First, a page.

Saturday, July 13, 2013

Leave no transit mode behind

Transit defeatists begone. From Streetfilms and noticed via @otiswhite...  see the neat video of how Salt Lake City is building out Light Rail AND Commuter Rail AND thinking comprehensively about transit. Note discussion of bike/ped trails.. and even BRT.  I bet their Downtown transit center is something more than a rationalized parking lot.

Salt Lake City: A Conservative State Builds Progressive Transit from Streetfilms on Vimeo.


Anonymous The Wiz said...

Perhaps the most critical part of the video comes at the very end when it is stated that the y are several years AHEAD OF SCHEDULE and millions of dollars UNDER BUDGET. That is the defining act of a "conservative mass transit system." Not run by unions, not run by corrupt politicians. If all systems were so correctly run maybe there would be less opposition to expanding them.

Tuesday, July 16, 2013 8:32:00 AM  
Anonymous Anonymous said...

I miss the old Wiz. The one who was occasionally funny, and at least checked facts before posting. FACT #1: The Amalgamated Transit Union represents Utah Transit Authority drivers, conductors, and maintenance employees. FACT #2: The UTA has a board, like the Port Authority, appointed by politicians. FACT #3: Utah has a 1/2 cent sales tax dedicated to transit. FACT #4: The UTA the provider of public transportation throughout the Wasatch Front of Utah, which includes the metropolitan areas of Ogden, Park City, Provo, Salt Lake City and Tooele. FACT #5: Most LDS chapels make their parking lots available as free park and ride lots.

So, from what I can tell, the real differences with PAT are that (A) the UTA has a dedicated source of revenue with which it can rationally plan long-term budgets and routes, (B) the UTA is regional, eliminating the troublesome Balkanization of government services we see here in Western Pennsylvania, and (C) the LDS church supports transit.

Yep. I guess those conservatives could really teach us an thing or two--like maybe how a small severance tax on natural gas extraction could have been dedicated to transit.

Tuesday, July 16, 2013 9:41:00 AM  
Anonymous The Wiz said...

Read again, please. I never siad that they didn't have unions or politicians involved. I said that the unions don't run the show or the nor are the politicians corrupt otherwise they would be years ahead of schedule and millions under budget.

And you always want more taxes and point to other states that have a severance tax. But Pa already has the highest corporate tax and a rolling stock/capital tax. I would support a severance tax on nat gas with two provisos.....reduce the aforementioned business taxes to that of other energy states and the severance tax rate be set by constitutional amendment. Otherwise, they will just keep raising the rate and handing out the goodies to buy more votes.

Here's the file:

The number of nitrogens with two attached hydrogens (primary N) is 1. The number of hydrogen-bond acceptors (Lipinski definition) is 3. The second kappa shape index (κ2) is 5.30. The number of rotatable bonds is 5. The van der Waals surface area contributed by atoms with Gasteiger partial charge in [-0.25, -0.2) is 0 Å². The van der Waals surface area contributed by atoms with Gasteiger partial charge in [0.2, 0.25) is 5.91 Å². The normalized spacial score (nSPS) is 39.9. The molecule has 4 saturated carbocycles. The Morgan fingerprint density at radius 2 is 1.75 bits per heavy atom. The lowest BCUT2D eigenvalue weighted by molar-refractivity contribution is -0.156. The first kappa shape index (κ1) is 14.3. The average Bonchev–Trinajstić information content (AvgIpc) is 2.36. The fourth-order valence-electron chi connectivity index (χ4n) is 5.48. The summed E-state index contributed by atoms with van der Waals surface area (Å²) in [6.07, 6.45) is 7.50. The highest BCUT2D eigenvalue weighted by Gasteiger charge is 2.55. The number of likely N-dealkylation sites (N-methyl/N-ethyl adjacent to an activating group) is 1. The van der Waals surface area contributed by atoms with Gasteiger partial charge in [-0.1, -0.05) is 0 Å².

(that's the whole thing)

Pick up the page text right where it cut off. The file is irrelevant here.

Tuesday, July 16, 2013 3:23:00 PM  
Anonymous Anonymous said...

First off, I'm not Chris, Wiz. You and I haven't met. So you don't know that I'm "always" arguing for higher taxes. You don't know me at all. More to the point, all I've pointed out is that the UTA gets dedicated sales tax revenue. No transit agency in PA has any dedicated tax revenue. That certainly allows better long-term planning than effectively making our transit agencies beg for year-to-year appropriations from Harrisburg. (Not to mention, the UTA luckily built into a recession, when costs for commodities crashed. You'll recall that the vast portion of the cost overruns for the Allegheny River Tunnel for PAT's "T" related to much more expensive steel and concrete--commodities whose cost was driven up by the demand of the global economy in the oughts).

Second, I really take issue with the "corruption" argument. Taxpayers pay PAT's bills; I'd like to know why the elected representatives of those taxpayers shouldn't appoint board members. And, I'd like to know one person who voted for a politician because of an appointment he or she made to the PAT board. Really? Most people I know are still grousing about the alcohol pour tax, not celebrating it . . . !

Third, you must realize that, while PA does have a high nominal corporate tax rate, PA's effective corporate tax rate is substantially lower, as it is heavily weighted to sales, and the financial and legal industries are exempt. It is really sleight of hand to compare nominal rates without looking at effective rates.

Tuesday, July 16, 2013 3:57:00 PM  

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